Roxio Creator 2010
Naturally this latest version of Roxio’s flagship product comes bearing the Windows 7 logo and supports a wide range of import/output formats for video, audio and photos. Installing the product seemed to be a little quicker than the Nero product on the same system although I neglected to take precise timings to prove this and have to rely on my perception. However both products fire up in 10 seconds to present the user with a front-end. As with the Nero product you can also access the various modules from the Windows Start menu.
I found the Roxio Creator 2010’s front-end slightly more appealing with its use of colour and icons. From the home page you are immediately giving access to various frequent tasks that include burning a data disk or disk image; copying a disk; creating a DVD; and copying and converting video clips between different formats. Running down the left side of the screen is a series of tabs that allow to bring up tasks that have been categorised as Data / Copy, Video / Movies, Music / Audio, Photo and Learning Centre. As you click on each tab so the available tools and options change to reflect your chosen category.
The Data / Copy tab divides its functionality between Create, Copy and Backup sections. You can copy files to CD, DVD or Blu-ray media with encryption if you wish; duplicate an entire disk; produce bootable disks; and create labels and inserts to help identify your work. Movie buffs can capture content from their device of choice such as a television tuner or web cam; add effects to enhance clips; mix photos, video and audio before burning the results to DVD; transfer video content from your AVCHD camera to DVD or Blu-ray; and convert video clips into a format acceptable to a range of devices that include the iPod family, Blackberry, Zune, Xbox, PlayStation and WMVHD 720 / 1080. A link is provided to upload your content to YouTube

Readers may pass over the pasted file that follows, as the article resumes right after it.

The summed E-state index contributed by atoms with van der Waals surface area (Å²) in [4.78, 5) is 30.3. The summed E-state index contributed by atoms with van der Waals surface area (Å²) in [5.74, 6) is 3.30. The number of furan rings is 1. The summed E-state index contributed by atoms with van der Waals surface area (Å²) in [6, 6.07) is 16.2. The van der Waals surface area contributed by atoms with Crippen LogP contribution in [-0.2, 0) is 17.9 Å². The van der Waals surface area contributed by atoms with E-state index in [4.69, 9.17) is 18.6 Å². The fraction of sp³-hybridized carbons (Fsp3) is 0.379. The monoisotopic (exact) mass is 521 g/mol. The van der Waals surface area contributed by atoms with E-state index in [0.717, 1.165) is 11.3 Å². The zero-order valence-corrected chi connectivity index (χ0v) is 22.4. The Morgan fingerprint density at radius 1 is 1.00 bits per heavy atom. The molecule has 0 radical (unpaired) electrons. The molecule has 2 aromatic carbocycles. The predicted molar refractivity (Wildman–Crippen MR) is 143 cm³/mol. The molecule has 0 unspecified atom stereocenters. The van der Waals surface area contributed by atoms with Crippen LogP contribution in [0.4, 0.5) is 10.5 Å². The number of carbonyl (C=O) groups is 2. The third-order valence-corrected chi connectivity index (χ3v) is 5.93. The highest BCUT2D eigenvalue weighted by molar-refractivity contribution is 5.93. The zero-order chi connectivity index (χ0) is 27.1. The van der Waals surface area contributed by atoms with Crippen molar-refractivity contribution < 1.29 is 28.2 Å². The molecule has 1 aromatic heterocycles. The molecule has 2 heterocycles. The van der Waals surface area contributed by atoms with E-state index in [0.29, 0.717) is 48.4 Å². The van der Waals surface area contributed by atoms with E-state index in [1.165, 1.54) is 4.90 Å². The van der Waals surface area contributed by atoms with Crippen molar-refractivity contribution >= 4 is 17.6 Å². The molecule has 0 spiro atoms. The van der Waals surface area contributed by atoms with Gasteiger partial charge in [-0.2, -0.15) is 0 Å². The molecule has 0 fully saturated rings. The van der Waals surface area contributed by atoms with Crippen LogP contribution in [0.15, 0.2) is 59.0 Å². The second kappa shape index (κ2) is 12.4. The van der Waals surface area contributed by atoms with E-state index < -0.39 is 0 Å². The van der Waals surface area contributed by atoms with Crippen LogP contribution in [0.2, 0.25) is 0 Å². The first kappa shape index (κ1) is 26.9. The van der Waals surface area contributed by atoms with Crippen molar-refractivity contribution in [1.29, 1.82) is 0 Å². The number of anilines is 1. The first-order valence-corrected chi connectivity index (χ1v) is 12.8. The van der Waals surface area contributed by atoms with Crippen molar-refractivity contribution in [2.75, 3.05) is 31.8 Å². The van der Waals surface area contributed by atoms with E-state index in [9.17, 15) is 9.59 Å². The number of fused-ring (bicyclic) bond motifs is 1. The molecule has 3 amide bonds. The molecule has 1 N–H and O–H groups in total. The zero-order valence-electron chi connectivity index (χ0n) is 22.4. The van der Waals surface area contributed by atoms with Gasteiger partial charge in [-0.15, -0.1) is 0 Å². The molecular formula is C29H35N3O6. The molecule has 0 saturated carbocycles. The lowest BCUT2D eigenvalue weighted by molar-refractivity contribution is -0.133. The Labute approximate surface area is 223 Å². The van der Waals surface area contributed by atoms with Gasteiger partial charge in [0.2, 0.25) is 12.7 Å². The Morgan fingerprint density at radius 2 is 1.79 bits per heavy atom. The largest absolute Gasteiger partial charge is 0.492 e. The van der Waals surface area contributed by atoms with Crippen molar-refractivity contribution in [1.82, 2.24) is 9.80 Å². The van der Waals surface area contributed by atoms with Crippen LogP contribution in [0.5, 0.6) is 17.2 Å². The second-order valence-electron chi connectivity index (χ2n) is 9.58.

Using the bundled Roxio CinePlayer, you can sit back and watch movies being played back. If audio and music is more your scene then Creator 2010 will allow you to rip CDs with track and artist information supplied by the GraceNote service; digitise LPs and tapes although you will need to supply the appropriate connection leads; create music compilations; and burn disks with CD audio and MP3 files.
The Photo section is sub-divided into Import, Edit, Create and Enjoy tasks. Although you do have access to an import feature I was only able to get it to work with certain devices, it refused to recognise my internal and external hard disks. In order to make use of photos stored on hard disks I had to use the Edit Photo options and select Open. Among the editing features are those to crop, straighten, sharpen, flip, rotate, tint and remove scratches and other embellishments. You can also enhance multiple images with features such as the Autofix. Slideshows can be created with pan and zoom effects plus background audio. Other uses you can put your photos to include photo-shows and panoramas plus sending images to others via email. The final tab for the Learning Centre lets you view PDF documents that have been created to lead you through various processes.
It is easy to become overwhelmed by the range of features in Roxio Creator 2010 (the same criticism could be levelled at other titles). However if you take the time to try out the various features and then concentrate on those which are appropriate to your needs then there is plenty that this program can offer. Unlike the Nero offering, Roxio Creator 2010 does come with a Quick Start Guide. This may not tell you how to carry out tasks but it does list what is available.
Priced at £49.99 (there is a Pro version costing £20 more)), Roxio Creator 2010 requires a 1.6GHz processor with 512MB of RAM (1GB for Vista or Windows 7), 3GB of hard disk space, Windows Media Player 10 and later. You need to be running Windows XP SP3, Vista or Windows 7.
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